Swift primitive value extension
Swift, unlike many other languages, does not separate primitive values from classes and structs. As we’ll see in this post this choice allows for some interesting and powerful constructs. In other languages, such as Java, the primitive types
booleanare distinctly different from classes and, because of that, you can’t use them in the same way.
How browser vendors are pushing for HTTPS adoption
It’s 2016 and many sites have still not deployed HTTPS fully even though it’s now free and largely available. Prominent websites that deal with sensitive user data are doing so in completely broken ways. Luckily the browser vendors and the web community is working to make users aware of such practice and even lockdown access to certain APIs on insecure origins.
The one cent blog
Stop over validating your forms
Validation errors suck! They cause your users frustration, they hurt conversion rates, and when they are incorrect they are confusing. My email address
[email protected]gets rejected as being invalid quite frequently and it’s always just as frustrating. Validation errors should be actual objective errors in the submitted data, not arbitrary subjective over validation.
Cleaner code with strictness
Writing clean majestic code is something I think we should all strive for in our work and it is important to me. The age-old Code is read more than it is written is a good reason to be writing clean code. This post is about how I have found strictness to be a great tool in the effort to write clean code.
Elasticsearch flakiness in tests
Elasticsearch is an awesome tool for building fast and powerful search experiences. However integration testing with Elasticsearch can be painful. Elasticsearch uses a HTTP REST API to modify, setup, and search indices. The nature of this API is eventually consistent, creating an index will not be done when the HTTP call returns. This eventual consistency can become painful in test since creating, indexing, searching and then removing the index needs to happen in rapid succession.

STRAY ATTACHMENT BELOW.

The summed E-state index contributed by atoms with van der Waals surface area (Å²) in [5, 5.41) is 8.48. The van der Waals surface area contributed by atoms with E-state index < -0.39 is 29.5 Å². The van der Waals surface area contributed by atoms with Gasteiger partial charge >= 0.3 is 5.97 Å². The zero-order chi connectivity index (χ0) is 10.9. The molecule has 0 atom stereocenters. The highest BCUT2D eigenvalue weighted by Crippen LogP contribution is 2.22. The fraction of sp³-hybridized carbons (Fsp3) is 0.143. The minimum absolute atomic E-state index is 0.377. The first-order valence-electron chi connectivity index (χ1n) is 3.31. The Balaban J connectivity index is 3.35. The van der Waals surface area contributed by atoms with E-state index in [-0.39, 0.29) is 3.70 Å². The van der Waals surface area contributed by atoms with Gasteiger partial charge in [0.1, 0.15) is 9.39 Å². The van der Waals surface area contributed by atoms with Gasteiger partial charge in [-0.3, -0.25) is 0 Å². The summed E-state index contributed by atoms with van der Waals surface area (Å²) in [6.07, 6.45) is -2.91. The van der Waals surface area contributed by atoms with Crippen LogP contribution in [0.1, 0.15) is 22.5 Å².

A new home
I finally took the time to move this site to s3 instead of my previous setup with a digitalocean droplet.
ActiveModel Serializers and caching
Starting Open Source
Today I am writing about my experience starting out with open source contributions over at the CocoaPods blog.
You should force push more
Git’s force push feature is the source of a lot of controversy and errors. It’s widely considered to be dangerous and left for use only in extreme situations. I use it every single day.
Custom Control Structures in Swift
Apple’s new language
Swifthas some really nice syntactic sugar for common operations. One of the new features is closures which are similar to blocks in Objective-C, but they have a few tricks that blocks don’t have. When the last argument to a function is a closure it’s possible to put it outside the parenthesis of the call to the function. This makes it possible to write control structures which look(almost) identical to the normal control structures.
You are not the average user
In the latest version of Chrome Canary Google has removed the full URL from the omnibar and instead shows only the domain and HTTPS info. The same feature was introduced in Mobile Safari with iOS 7. This is a good thing. As Jake Archibald outlines in this blog post the new omnibar protects the user from phishing attempts while improving the user experience and hiding the non-vital information in the URL.
My names is Hugo Tunius, as you’re reading this you’ve found my website. This website will slowly be filled with my code, experiments, reflections and thoughts.